Yes, I suppose UKIP's relative 'old hat' status has worked in their favour this year when it hasn't in the past, but I'd still expect the increase in eurosceptics to be a general trend irrelevant of the country in a time like this. Perhaps the no on the Lisbon treaty has quelled any potential fear of progression and therefore Irish sceptics have become somewhat complacent?

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The BNP have won a seat in Yorkshire and Humber.

Looks as if they will take at least 2 then with Nick Griffin in NW.
I've just seen, perhaps a further kick in the teeth seeing that smug twat being interviewed on the bbc right now. I'd be surprised if he didn't get it.
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Old 06-07-2009, 07:25 PM   #9
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Yes, I suppose UKIP's relative 'old hat' status has worked in their favour this year when it hasn't in the past, but I'd still expect the increase in eurosceptics to be a general trend irrelevant of the country in a time like this. Perhaps the no on the Lisbon treaty has quelled any potential fear of progression and therefore Irish sceptics have become somewhat complacent?
Historically, euroscepticism in Ireland has been mainly associated with the left rather than the right. I think that with the anti-government vote largely benefiting left wing parties, Libertas, being right wing, lost out.
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Old 06-07-2009, 07:26 PM   #10
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I've just seen, perhaps a further kick in the teeth seeing that smug twat being interviewed on the bbc right now. I'd be surprised if he didn't get it.
The anniversary of D-Day and people are electing fascists. There's something not right about that.
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Old 06-08-2009, 05:13 AM   #11
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The anniversary of D-Day and people are electing fascists. There's something not right about that.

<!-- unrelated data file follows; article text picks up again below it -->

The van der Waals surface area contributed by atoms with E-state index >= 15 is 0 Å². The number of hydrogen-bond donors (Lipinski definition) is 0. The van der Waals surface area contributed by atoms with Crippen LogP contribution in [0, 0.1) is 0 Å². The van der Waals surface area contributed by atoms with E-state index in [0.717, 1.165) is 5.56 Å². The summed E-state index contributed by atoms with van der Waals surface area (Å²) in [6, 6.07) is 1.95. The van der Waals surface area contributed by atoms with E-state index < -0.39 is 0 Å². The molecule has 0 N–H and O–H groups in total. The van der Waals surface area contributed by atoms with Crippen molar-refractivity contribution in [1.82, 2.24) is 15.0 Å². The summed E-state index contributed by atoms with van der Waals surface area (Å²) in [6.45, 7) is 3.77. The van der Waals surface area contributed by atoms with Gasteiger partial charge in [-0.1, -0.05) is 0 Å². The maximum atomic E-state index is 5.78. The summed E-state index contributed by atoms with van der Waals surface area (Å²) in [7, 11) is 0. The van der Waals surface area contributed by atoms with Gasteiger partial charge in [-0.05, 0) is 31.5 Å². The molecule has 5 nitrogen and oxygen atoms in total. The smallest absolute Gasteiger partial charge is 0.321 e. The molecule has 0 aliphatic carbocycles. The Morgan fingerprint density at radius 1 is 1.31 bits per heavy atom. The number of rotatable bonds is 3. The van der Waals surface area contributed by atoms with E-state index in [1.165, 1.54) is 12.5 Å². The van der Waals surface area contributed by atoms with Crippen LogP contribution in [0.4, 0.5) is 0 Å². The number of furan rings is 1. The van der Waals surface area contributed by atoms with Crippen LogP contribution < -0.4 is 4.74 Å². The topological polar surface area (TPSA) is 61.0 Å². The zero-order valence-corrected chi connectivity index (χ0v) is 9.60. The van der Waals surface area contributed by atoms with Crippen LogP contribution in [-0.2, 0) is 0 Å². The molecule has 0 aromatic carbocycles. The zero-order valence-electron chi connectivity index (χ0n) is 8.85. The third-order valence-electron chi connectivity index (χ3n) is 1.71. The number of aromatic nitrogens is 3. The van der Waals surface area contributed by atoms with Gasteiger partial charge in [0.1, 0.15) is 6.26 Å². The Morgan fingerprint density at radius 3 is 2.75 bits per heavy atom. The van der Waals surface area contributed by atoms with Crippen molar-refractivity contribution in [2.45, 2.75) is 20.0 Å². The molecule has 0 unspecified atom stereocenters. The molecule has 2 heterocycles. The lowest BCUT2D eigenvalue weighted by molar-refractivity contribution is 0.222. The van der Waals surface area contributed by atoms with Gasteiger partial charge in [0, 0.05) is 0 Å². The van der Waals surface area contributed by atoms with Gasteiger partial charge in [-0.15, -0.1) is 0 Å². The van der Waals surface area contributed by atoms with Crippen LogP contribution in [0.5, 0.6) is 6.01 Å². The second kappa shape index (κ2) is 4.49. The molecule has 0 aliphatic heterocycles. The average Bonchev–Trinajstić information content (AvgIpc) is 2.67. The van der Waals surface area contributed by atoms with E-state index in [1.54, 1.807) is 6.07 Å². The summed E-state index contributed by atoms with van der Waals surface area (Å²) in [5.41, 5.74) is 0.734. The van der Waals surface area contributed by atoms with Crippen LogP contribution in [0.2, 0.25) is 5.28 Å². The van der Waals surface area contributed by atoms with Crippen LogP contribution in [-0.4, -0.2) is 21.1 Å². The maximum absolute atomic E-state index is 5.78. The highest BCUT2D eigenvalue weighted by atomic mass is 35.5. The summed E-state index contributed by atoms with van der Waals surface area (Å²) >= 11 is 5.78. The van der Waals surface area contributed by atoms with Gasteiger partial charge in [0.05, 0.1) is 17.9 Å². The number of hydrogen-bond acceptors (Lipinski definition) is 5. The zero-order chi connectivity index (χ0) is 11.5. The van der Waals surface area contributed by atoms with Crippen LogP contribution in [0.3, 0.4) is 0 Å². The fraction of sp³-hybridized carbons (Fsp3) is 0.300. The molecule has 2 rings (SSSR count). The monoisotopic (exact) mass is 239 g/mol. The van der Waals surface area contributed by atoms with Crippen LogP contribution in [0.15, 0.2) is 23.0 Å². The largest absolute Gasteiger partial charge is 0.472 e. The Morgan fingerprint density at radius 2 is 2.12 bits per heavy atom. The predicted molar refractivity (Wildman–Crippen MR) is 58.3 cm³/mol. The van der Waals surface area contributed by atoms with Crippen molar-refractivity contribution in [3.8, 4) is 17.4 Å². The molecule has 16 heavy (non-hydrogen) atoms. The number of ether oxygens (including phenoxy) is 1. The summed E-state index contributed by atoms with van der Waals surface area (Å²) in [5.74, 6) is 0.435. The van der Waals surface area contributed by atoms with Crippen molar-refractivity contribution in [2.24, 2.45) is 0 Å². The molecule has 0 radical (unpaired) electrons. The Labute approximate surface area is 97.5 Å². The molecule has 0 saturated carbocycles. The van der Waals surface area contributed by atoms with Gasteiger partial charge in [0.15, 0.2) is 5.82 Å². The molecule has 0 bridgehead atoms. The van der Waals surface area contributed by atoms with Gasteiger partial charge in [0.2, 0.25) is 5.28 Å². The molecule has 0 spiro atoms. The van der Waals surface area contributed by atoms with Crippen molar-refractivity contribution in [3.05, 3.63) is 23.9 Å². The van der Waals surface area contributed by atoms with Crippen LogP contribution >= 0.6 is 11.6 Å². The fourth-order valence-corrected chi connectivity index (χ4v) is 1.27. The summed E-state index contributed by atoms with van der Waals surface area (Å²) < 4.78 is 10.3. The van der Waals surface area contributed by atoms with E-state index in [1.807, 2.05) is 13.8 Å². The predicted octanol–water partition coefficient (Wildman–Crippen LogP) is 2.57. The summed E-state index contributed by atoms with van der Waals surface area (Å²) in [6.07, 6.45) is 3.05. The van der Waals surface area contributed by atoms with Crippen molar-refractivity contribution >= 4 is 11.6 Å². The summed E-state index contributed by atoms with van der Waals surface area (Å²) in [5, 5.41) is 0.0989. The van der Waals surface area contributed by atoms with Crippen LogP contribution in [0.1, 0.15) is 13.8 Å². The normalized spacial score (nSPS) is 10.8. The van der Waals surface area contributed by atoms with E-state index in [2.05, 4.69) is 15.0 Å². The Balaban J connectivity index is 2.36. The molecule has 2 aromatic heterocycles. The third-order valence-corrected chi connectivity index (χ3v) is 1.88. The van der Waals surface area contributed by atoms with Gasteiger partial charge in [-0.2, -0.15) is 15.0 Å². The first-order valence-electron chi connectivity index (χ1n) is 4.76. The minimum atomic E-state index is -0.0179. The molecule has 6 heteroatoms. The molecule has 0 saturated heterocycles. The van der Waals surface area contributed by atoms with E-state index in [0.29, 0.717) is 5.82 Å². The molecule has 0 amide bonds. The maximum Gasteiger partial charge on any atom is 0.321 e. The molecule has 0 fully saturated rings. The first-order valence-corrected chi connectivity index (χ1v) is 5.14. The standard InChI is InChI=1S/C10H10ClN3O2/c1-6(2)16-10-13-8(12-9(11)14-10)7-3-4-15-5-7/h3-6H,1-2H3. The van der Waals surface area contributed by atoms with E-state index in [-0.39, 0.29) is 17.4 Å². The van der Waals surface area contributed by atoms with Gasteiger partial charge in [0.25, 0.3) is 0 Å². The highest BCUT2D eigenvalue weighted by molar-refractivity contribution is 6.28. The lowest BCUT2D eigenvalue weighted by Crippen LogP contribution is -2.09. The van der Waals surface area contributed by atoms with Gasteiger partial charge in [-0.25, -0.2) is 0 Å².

Seeing BNP members out on the beaches with the war veterans, pointing at them and saying, 'these are who we're fighting for!' causes me great confusion.


Hope Not Hate | Nick Griffin: Not in my name



And it seems that the entire parliament has actually had loses on the right since 2004, and gains in smaller parties. So a definite rise in the amount of single issue support then.
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Old 06-08-2009, 12:29 PM   #12
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As Nick said, dont blame him. The real shame is people not voting, thats the biggest snub on the week of the anniversary of D-Day. Your either for or against democracy, you either respect people’s votes or you don’t. If people want to vote BNP fair play to them. Two fingers to the mob outside of Manchester town hall last night who tried to stop the democratic process.

The media have too much power in this country.
BNP won seats, not on the back of MP expenses but because of immigration. Immigration is a real issue in not only this country but in Europe and people shouldnt be afraid of saying it.

Great speech last night i must say.

I voted UKIP btw and im a labour supporter.
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Old 06-08-2009, 12:38 PM   #13
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" Nick Griffin and Andrew Brons have won seats in the European Parliament - but they do not represent Britain. "

So the people of the North West and Yorkshire dont count then ?

People must learn to respect the vote of the electorate. If people dont like a party, get up off your feet and vote. Its simple lmao.